We implore UC to do more not only to ensure that the diversity of their student body better reflects the diversity of California, but that the diversity of their staff, faculty, administration, and board also reflects the diversity of the students that they serve. According to UC’s data on workforce diversity5 from October of 2019, over 60 percent of the Faculty were White (domestic & international combined) at all UC campuses. If UC truly strives to create inclusive and welcoming spaces at all of its campuses, and to foster a sense of belonging for all students, particularly for African-American/Black students, they will need to do more to address this lack of workforce diversity, particularly with regards to faculty representation, and begin to implement proactive, intentional and effective strategies to meet the needs of UC students, staff, and faculty, particularly those from underrepresented groups. The NAACP San Diego Branch Education Committee welcomes collaboration with UC, and stands ready to assist them in the development and implementation of such efforts, which will benefit the entire UC community, local surrounding communities, and ultimately, the wider society.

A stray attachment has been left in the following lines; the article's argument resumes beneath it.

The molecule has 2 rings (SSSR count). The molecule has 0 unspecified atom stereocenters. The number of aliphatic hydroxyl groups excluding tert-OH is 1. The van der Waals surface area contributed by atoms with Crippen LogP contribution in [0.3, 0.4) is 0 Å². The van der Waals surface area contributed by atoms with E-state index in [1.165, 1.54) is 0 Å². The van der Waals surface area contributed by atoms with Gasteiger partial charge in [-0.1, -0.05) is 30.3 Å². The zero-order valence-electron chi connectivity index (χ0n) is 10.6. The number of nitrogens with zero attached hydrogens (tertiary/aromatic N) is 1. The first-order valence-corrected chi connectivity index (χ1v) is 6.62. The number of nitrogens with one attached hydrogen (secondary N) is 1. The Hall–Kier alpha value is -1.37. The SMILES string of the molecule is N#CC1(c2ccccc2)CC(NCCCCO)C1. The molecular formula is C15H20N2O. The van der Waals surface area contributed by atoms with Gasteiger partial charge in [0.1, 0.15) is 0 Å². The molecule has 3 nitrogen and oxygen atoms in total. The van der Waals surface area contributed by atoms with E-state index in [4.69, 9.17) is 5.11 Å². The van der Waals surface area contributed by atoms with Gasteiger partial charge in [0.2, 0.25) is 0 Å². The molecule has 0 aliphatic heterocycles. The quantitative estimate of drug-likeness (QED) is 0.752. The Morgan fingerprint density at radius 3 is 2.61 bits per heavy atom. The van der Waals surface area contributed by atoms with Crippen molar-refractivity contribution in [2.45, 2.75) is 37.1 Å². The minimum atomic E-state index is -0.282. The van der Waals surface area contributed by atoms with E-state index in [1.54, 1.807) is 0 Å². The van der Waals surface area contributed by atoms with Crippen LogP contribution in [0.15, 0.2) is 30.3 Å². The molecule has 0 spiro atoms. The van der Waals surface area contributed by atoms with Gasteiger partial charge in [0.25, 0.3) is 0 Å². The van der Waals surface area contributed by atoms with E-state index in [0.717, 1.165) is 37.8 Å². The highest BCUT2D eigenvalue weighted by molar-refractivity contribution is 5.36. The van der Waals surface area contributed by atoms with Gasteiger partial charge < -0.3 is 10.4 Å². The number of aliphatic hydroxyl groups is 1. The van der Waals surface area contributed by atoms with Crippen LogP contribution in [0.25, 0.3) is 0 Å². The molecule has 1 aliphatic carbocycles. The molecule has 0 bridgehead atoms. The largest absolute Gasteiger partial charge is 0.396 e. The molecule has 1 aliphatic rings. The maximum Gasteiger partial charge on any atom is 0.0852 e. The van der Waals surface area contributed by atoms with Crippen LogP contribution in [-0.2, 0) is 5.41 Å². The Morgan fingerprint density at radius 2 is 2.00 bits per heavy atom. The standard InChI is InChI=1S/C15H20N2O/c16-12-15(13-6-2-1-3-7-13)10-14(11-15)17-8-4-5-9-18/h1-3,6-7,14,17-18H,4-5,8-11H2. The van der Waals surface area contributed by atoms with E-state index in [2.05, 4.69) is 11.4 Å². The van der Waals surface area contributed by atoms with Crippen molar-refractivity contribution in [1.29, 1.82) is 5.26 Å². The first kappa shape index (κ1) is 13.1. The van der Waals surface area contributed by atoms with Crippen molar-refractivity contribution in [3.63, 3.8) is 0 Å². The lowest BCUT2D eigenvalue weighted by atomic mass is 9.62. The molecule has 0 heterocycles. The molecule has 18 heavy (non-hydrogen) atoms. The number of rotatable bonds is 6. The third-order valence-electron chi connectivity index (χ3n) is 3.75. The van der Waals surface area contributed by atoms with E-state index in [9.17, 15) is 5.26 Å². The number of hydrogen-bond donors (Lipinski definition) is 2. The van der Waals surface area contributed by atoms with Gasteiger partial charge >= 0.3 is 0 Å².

NAACP San Diego Branch Education Committee
July 7, 2020
Students from Patrick Henry High School in the San Diego Unified School District are amusing one another by posting pictures in blackface. This, while much of the nation is experiencing a moment of consciousness about the true extent of racial injustice in our society, and taking to the streets in support of their fellow human beings. Clearly, the killing of Mr George Floyd is not what is in the consciousness of San Diego Unified students when it comes to African-Americans; instead, it is the mockery of the minstrel show.